AmandaSeptember 24, 2011 - 2:25 pm

Yep…my two votes are balance bike and grassy slope. Concrete is intimidating!

TerebeneSeptember 24, 2011 - 9:04 pm

This is late and I hope you see it. We went to a large flat grassy field. Just a few minutes every single night until she got it. And we do it again every time we upgrade bike sizes. Once they get it, it’s all good!

CrystalSeptember 24, 2011 - 10:20 pm

Our granddaughter was having lots of trouble too and then she read “Franklin Rides A Bike” and it’s a whole different story now. She wears elbow and knee pads and uses the same philosophy as Franklin for getting back up and trying again. I never imagined that a book would be such a help for her. You might want to try it – and she is so sweet with the notebook!

Danielle SSeptember 25, 2011 - 2:32 pm

We were the crazy parents that sent our daughter to bike school. it was the best money spent! one day into camp the training wheels were off and she was getting the courage to try now. The basic idea of the camp was to put the seat all the way down so that if they felt like they would fall they could put their feet down. And the other thing is to hold on to their shoulders not the bike. not only does it save your back it teaches them balance. Best of luck!

TracySeptember 26, 2011 - 9:00 am

All kids are different. My son learned at age 4 how to ride without training wheels by mistake. He wanted to try without training wheels which was a nightmare and when my husband went to put the training wheels back on he put them on wrong so they were both about half and inch from the ground. My son was wobbly on them at first but still had them there to support him. After while he learned how to balance and the training wheels never hit the ground. We decided then tomtake them off since he wasn’t using them at all while riding. When we took them off he took off without a problem and was so surprised at himself. Now, my now 4 year old son will most likely be older when we take his off because he even falls over whith his training wheels on!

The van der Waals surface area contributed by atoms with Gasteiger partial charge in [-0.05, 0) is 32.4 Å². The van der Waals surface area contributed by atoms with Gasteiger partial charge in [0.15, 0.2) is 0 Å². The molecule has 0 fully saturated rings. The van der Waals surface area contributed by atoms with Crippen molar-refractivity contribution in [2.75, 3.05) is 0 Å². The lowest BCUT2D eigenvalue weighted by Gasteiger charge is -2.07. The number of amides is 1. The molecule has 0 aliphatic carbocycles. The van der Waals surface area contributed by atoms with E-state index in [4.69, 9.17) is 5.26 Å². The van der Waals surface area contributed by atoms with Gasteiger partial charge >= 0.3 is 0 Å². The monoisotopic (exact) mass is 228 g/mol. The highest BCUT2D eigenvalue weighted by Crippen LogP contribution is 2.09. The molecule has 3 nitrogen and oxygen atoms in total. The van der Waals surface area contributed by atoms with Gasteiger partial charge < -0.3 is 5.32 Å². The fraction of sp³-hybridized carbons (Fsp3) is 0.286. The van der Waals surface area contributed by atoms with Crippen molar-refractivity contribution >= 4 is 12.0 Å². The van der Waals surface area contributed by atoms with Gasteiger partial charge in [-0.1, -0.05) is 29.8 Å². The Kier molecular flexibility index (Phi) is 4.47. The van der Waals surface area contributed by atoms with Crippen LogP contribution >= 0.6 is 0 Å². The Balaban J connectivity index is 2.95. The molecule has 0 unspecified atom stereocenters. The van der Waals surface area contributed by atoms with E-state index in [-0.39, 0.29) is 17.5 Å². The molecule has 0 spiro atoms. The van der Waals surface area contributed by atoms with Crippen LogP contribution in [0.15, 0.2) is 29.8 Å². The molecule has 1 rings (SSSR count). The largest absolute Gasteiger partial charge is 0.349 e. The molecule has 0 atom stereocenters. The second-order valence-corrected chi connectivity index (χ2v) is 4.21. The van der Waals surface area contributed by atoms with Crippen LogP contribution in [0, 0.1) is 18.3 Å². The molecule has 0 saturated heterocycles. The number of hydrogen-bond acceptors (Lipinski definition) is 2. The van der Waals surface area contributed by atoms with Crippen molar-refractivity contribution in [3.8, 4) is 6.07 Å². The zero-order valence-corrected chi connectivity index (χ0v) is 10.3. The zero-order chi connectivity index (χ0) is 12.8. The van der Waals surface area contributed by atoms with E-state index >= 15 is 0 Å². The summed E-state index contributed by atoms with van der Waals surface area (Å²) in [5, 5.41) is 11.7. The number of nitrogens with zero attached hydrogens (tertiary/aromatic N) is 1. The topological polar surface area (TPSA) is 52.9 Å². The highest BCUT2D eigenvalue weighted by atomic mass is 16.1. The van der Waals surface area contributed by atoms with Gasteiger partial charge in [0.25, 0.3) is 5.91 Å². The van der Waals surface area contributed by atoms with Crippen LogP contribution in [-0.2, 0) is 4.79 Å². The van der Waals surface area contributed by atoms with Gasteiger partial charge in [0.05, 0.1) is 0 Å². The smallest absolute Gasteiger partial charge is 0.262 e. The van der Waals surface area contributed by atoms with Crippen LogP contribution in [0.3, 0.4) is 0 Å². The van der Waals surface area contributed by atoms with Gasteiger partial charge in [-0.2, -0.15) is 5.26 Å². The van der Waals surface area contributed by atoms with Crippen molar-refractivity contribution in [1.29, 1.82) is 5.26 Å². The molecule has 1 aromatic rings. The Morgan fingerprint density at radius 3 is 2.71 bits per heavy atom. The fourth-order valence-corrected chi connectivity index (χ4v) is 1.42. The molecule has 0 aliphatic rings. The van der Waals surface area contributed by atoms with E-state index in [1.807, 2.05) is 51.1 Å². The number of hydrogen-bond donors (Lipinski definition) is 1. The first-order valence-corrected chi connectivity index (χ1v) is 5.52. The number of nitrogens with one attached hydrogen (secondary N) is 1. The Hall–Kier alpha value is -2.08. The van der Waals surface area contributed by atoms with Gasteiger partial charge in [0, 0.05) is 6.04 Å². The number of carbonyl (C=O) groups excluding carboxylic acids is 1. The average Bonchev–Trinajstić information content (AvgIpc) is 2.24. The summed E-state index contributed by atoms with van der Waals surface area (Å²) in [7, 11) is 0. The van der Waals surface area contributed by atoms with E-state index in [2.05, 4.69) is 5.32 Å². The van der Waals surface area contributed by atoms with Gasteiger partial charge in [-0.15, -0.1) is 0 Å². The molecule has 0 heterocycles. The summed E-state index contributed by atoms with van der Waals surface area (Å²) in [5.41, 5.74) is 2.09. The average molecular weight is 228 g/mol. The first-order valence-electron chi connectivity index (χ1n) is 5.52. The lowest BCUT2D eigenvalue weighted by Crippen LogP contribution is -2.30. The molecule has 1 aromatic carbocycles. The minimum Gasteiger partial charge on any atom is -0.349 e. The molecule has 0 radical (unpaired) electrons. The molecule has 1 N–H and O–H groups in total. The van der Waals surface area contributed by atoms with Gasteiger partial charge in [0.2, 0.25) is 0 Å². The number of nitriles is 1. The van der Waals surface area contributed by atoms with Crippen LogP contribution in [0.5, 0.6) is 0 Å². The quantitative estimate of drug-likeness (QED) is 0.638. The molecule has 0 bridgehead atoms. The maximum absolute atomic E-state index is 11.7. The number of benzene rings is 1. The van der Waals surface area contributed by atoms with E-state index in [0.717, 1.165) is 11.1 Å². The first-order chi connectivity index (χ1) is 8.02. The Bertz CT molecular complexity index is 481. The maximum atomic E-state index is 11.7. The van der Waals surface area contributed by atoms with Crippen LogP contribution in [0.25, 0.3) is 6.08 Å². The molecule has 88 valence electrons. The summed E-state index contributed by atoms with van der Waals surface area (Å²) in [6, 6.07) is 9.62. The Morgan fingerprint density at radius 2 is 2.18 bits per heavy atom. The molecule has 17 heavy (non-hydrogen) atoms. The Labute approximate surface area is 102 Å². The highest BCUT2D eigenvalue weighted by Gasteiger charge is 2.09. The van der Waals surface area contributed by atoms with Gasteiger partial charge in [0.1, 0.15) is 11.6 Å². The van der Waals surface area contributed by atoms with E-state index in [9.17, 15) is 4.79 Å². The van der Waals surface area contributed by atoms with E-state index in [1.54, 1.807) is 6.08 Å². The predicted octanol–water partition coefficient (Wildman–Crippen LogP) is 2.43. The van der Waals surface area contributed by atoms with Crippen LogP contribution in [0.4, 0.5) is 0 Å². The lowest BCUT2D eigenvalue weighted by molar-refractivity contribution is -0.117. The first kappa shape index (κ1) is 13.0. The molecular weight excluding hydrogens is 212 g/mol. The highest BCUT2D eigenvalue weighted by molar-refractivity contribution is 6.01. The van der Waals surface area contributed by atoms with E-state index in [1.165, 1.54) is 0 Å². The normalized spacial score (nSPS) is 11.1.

KrystalSeptember 26, 2011 - 9:27 am

Try using a broom stick….put it in the triangle shaped hole at the back of the bike frame ( under the seat and in front of the back wheel ). The pole gives you the flexibility of holding on to it for steady balance and losening your grip as they get better and better. It also helps save your back from bending down running along with them! Plus as you are behind them they do not see when you let go and start riding on their own without even knowing it! Good luck!

VictoriaSeptember 26, 2011 - 10:28 am

Wait till she’s 8. or 9. or 10. Where does it say they have to learn by a certain age?! Love the post about the fun run. Maybe she never needs to ride a bike if she can run that fast 🙂

Elizabeth C.September 28, 2011 - 7:48 am

Sweet girl. I like how you really get to see bits of her personality through new experiences like this. Good luck with the process! No suggestions here, as my little guy is almost 2. 🙂

Claudia MassieSeptember 28, 2011 - 3:20 pm

Wow, love the soccer photos.

JannaSeptember 28, 2011 - 5:36 pm

Our 8 yr old learned to ride when he was 6. His bike came with training wheels, and we let him ride around with those on for about a year. Then one day, we took them off, and he took off on his bike and never looked back.

RachelleOctober 1, 2011 - 7:51 am

I totally relate… teaching bike riding was not something I did well. By the end of the experience, my brother was the teacher and I merely documented the experience with photos… Luckily, two years later, my daughter totally thinks I was the bike riding instructor and has forgotten my frustrated rants, my giving up, and my “yep, let’s put the training wheels back on.” I hope it’s easier when my son is ready to trade the trike for a bike.

jessOctober 3, 2011 - 11:30 am

I’m catching up on blog reading so I’m behind but I just had to say I love your daughter and her notebooks.It makes me smile every time. I particularly loved the attendence taking — that was always a favorite.